A showroom by any other name
A car dealership offering cappuccinos is fairly standard today. How times have changed, says Howard Josephs
Some 25 years ago when people were buying cars, there wasn't much choice available and they almost certainly weren't worrying about the environmental impact their choice of vehicle would have.
How times have changed. Today, there is a vast array of manufacturers and models and more 'environmentally friendly' choices than ever before. Now, you can get LPG, Electric, Hydro-electric, bio-ethanol and carbon-neutral with more varieties set to follow. This is no bad thing and has upped the ante on manufacturers to make their future petrol and diesel engines ever more efficient.
But how has the actual car buying process changed? And what about the environments they are sold in? Car supermarkets, the Internet and personal imports have all taken a chunk out of sales at traditional dealerships while customers have increasingly gained the upper-hand when dealing with the dreaded salesman. Manufacturers have to provide ever more stylish, elaborate branded showroom environments to get potential customers to part with their hard-earned cash.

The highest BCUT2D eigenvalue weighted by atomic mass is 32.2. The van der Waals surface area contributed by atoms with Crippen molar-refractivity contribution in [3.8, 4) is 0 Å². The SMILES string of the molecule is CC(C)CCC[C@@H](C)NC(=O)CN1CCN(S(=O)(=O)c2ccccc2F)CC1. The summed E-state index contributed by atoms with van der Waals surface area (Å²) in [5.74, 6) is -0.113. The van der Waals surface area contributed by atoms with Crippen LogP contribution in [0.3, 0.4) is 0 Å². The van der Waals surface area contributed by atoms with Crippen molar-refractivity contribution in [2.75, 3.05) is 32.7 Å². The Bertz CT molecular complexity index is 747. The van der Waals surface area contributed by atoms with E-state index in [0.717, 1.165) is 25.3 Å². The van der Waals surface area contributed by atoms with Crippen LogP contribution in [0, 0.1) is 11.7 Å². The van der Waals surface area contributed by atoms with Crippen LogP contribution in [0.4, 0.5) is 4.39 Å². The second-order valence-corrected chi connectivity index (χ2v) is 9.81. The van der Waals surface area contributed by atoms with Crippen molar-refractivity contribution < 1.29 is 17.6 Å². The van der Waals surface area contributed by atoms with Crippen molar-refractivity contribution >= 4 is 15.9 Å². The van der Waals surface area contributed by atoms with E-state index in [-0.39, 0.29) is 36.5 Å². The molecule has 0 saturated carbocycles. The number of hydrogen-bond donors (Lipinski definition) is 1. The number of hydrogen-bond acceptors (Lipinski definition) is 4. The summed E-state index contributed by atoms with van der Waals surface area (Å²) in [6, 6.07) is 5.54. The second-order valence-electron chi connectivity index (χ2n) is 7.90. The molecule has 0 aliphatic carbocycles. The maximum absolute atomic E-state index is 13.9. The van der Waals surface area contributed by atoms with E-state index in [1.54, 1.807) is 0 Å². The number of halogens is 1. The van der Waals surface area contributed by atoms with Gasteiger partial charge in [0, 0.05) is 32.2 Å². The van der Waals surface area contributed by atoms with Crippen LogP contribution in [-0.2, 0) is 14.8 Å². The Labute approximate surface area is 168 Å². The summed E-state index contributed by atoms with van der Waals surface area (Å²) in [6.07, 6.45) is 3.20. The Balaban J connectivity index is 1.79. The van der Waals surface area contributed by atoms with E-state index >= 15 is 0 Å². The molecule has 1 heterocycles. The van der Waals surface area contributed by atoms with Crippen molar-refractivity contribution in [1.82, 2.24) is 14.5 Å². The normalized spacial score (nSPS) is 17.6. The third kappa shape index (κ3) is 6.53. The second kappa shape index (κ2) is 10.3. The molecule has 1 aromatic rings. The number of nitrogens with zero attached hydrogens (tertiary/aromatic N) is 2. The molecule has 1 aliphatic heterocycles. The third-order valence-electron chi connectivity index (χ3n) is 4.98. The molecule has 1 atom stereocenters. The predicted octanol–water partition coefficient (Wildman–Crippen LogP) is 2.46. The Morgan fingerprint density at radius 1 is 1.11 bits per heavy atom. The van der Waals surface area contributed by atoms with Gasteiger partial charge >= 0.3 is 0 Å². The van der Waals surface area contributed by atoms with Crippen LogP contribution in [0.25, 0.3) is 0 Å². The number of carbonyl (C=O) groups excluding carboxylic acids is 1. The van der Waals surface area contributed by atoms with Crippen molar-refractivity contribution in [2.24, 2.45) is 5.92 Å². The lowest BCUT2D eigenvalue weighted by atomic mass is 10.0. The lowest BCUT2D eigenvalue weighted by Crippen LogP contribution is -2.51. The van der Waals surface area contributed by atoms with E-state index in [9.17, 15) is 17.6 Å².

Some manufacturers' dealerships, primarily in response to the fierce competition in the market place, are starting to look less like car showrooms and instead more like fashion retailers. They have coffee bars serving cappuccinos and croissants, and offer massages and WiFi internet access for customers to enjoy while they are waiting for their cars to be serviced. It's a world away from grubby waiting areas with watery instant coffee and a selection of two-year-old women's weeklies to pass the time.
Certain smaller marques, with correspondingly smaller budgets, and franchise holders are beginning to look decidedly lacklustre and underwhelming in comparison. So what impact does this have on customers and where they buy their car from and, more importantly, what car they buy? Will these differences convince them to choose one brand over another?
When speaking to respondents engaged actively in the purchasing process, the majority talk about price and the deal they will get as being the most important factors in their choice, and the physical elements of the dealerships mattering little. Elsewhere though, particularly among more premium marques, where the quality and pricing of the cars are almost indistinguishable from one another, the little extras play an important but subtle role.
There is an ever-greater need to ensure that showrooms are suitably branded environments, reflecting the personality of the cars displayed inside. Manufacturers whose dealership networks are not up to scratch are suffering the consequences
They may not explicitly say so, but all the glass, comfy chairs, good cups of coffee and other brand cues are playing a role in convincing potential customers to pay that little bit extra for a premium, branded purchasing experience. And this is leaving the competition with a lot of work - and expense - ahead.
Copyright © Association for Qualitative Research, 2006